Letters, Conversations, and Recollections of S. T. Coleridge

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Harper & brothers, 1836 - Critics - 266 pages

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Page 22 - For not to think of what I needs must feel, But to be still and patient, all I can ; And haply by abstruse research to steal From my own nature all the natural man — This was my sole resource, my only plan : Till that which suits a part infects the whole, And now is almost grown the habit of my soul VII.
Page 29 - And Jesus said unto them, Verily I say unto you, That ye which have followed me, in the regeneration when the Son of man shall sit in the throne of his glory, ye also shall sit upon twelve thrones, judging the twelve tribes of Israel.
Page 95 - Alas! what boots it with incessant care To tend the homely slighted shepherd's trade, And strictly meditate the thankless Muse? Were it not better done as others use, To sport with Amaryllis in the shade, Or with the tangles of Neaera's hair?
Page 145 - Fie, fie upon her! There's language in her eye, her cheek, her lip, Nay, her foot speaks ; her wanton spirits look out At every joint and motive of her body.
Page 106 - Mid countless brethren with a lonely heart Through courts and cities the smooth savage roams Feeling himself, his own low self the whole ; When he by sacred sympathy might make The whole one self! self, that no alien knows! Self, far diffused as Fancy's wing can travel ! Self, spreading still ! Oblivious of its own, Yet all of all possessing...
Page 165 - I have ever hated all nations, professions, and communities; and all my love is towards individuals. For instance, I hate the tribe of lawyers; but I love Counsellor Such-a-one, and Judge Such-a-one. It is so with physicians. I will not speak of my own trade, soldiers, English, Scotch, French, and the rest. But principally I hate and detest that animal called man, although I heartily love John, Peter, Thomas, and so forth.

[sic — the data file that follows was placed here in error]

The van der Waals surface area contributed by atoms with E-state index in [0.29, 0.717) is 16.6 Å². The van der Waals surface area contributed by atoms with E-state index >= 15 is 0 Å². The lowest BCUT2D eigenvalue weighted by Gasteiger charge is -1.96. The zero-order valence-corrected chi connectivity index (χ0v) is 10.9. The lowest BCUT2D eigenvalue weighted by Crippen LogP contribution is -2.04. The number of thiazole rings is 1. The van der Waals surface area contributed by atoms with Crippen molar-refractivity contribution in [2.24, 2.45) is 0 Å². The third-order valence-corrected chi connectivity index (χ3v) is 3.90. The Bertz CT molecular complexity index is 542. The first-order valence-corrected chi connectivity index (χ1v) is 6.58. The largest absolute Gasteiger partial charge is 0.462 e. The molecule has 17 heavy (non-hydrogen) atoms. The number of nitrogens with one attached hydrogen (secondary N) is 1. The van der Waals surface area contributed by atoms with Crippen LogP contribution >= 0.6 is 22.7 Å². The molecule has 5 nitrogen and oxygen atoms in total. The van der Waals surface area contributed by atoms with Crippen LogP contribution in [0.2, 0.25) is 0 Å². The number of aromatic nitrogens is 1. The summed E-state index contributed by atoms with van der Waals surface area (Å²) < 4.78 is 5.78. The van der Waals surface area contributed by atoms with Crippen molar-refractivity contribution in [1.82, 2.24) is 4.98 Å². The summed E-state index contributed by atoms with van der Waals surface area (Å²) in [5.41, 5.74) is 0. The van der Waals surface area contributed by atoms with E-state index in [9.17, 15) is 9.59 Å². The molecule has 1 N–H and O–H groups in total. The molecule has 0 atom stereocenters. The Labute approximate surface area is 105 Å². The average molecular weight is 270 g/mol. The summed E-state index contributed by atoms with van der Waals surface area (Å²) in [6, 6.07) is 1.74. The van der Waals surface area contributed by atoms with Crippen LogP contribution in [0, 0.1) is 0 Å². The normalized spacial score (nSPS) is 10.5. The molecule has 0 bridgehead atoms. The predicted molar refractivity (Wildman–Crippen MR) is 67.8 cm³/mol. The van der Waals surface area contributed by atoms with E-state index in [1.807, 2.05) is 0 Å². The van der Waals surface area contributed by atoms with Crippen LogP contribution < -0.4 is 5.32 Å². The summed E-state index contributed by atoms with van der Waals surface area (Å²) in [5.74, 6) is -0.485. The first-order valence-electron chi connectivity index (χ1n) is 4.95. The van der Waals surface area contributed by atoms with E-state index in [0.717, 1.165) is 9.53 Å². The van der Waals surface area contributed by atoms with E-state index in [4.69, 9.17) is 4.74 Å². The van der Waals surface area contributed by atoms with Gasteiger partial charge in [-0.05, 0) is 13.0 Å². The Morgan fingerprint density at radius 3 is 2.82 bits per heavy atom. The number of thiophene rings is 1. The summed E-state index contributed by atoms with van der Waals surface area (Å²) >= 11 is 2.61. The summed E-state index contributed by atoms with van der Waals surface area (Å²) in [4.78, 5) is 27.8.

Page 31 - No plot so narrow, be but Nature there, No waste so vacant, but. may well employ Each faculty of sense, and keep the heart. Awake to Love and Beauty! and sometimes Tis well to be bereft of promised good, That we may lift the soul, and contemplate With lively joy the joys we cannot share.
Page 90 - IT may indeed be phantasy when I Essay to draw from all created things Deep, heartfelt, inward joy that closely clings; And trace in leaves and flowers that round me lie Lessons of love and earnest piety.
Page 107 - Who, with a toward or untoward lot, Prosperous or adverse, to his wish or not — Plays, in the many games of life, that one Where what he most doth value must be won: Whom neither shape of danger can dismay, Nor thought of tender happiness betray; Who, not content that former worth stand fast, Looks forward, persevering to the last, From well to better, daily self-surpast...
Page 32 - Tis well to be bereft of promised good, That we may lift the soul, and contemplate With lively joy the joys we cannot share. My gentle-hearted Charles! when the last rook Beat its straight path along the dusky air Homewards, I blest it! deeming its black wing (Now a dim speck, now vanishing in light) Had crossed the mighty Orb's dilated glory, While thou stood'st gazing; or, when all was still, Flew creeking o'er thy head, and had a charm For thee, my gentle-hearted Charles, to whom No sound is dissonant...

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